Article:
The Magazine

The French Connection

How the Revolution, and two thinkers, bequeathed us ‘right’ and ‘left.’

Dec 9, 2013, Vol. 19, No. 13 • By GERTRUDE HIMMELFARB
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Hard cases, it is said, make bad law. So, too, extreme situations make bad policy and worse philosophy. The French Revolution was just such a situation; compared with the French, the English and American revolutions are almost unworthy of the title of revolution. No one took the measure of the extremity of that revolution better than its contemporaries Edmund Burke and Thomas Paine. And nobody drew the most far-reaching, antithetical, and enduring political and philosophical lessons from that revolution.

Edmund Burke, Thomas Paine

Edmund Burke, Thomas Paine

Gertrude Himmelfarb

“The Great Debate” between Burke and Paine, Yuval Levin demonstrates, has persisted to this day in the form of the great divide between right and left. Levin is uniquely qualified to deal with both the political and philosophical aspects of that debate, then and now. As a writer, editor, and former policy staffer in the White House (where he dealt with such “wonkish” issues, he explains, as health care, entitlements, and the budget), he is himself a combatant in that debate. He is also a credentialed political philosopher, having earned his doctorate from the Committee on Social Thought at the University of Chicago. It is a formidable task Levin has set himself: to appreciate not only the exigencies and complexities of that historic moment (sometimes obscured by the passionate rhetoric of the protagonists), but also the underlying philosophical assumptions that drove the debate and continue to inspire it today.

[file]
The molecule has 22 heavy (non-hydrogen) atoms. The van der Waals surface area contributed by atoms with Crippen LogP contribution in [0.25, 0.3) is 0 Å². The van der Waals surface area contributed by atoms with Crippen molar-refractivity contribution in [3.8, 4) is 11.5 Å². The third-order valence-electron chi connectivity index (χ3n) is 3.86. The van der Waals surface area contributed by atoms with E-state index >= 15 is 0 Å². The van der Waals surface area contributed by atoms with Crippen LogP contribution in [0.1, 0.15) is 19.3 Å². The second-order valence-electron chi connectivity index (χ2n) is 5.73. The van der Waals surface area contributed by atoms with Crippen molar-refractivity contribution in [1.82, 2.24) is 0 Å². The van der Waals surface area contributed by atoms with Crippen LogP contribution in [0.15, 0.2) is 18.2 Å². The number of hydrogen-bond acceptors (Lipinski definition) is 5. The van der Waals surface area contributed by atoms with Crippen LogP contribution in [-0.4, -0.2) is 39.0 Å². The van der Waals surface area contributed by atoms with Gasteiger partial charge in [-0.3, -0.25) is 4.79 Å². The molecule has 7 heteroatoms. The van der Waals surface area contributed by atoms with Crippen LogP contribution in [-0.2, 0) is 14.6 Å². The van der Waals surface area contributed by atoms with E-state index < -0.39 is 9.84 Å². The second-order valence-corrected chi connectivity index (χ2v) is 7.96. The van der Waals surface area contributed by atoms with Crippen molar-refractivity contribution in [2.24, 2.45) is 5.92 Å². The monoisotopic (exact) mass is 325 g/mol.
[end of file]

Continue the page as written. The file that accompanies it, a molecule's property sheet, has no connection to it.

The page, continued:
Edmund Burke does not make that task easy. On the contrary, he almost defies it. He made no secret of his contempt for “metaphysicians.” “I do not enter into these metaphysical distinctions,” he wrote in his defense of the American Revolution. “I hate the very sound of them.” Twenty years later, the French revolutionaries provoked him even more: “Nothing can be conceived more hard than the heart of a thoroughbred metaphysician. It comes nearer to the cold malignity of a wicked spirit than to the frailty and passion of a man.”

Nor was it only philosophy in the formal “metaphysical” sense that he derided. On one occasion after another, he expressed his distrust of “principles” and “abstractions.” “History is a preceptor of prudence, not of principles,” he declared. 

Circumstances (which with some gentlemen pass for nothing) give in reality to every political principle its distinguishing colour and discriminating effect. The circumstances are what render every civil and political scheme beneficial or noxious to mankind.

The issue is complicated by the charge leveled against Burke, in his time and since, that he was inconsistent, most notably in his support of the American Revolution and condemnation of the French Revolution. Burke anticipated such criticism when he described himself, in the concluding words of his Reflections on the Revolution in France, as “one who would preserve consistency by varying his means to secure the unity of his end.” That did not satisfy Thomas Jefferson, who, upon reading the Reflections, remarked that “the Revolution in France does not astonish me so much as the revolution in Mr. Burke.” Nor did it satisfy Thomas Paine, who opened the preface to Rights of Man by explaining that he had thought of Burke, the defender of the American Revolution, as “a friend to mankind,” and, as their acquaintance had been founded on that ground, he would have found it “more agreeable .  .  . to continue in that opinion, than to change it.” 

And then there is the temptation to reduce this debate of ideas to a clash of personal and class interests: Burke the defender of the status quo, Paine the inveterate dissident and rebel. Burke, born into a respectable Irish family, well-bred and well-educated, quickly gained entrée into the intellectual and political elite of London, and thus to the seat in Parliament that made him a commanding presence in the country. One might well suppose that his motives were less than disinterested, that he had compelling personal reasons to oppose the French Revolution. The assault on the French establishment—the monarchy, aristocracy, and church—was, after all, an invitation to a similar assault on the established institutions in Britain, in which Burke had a vested interest, so to speak.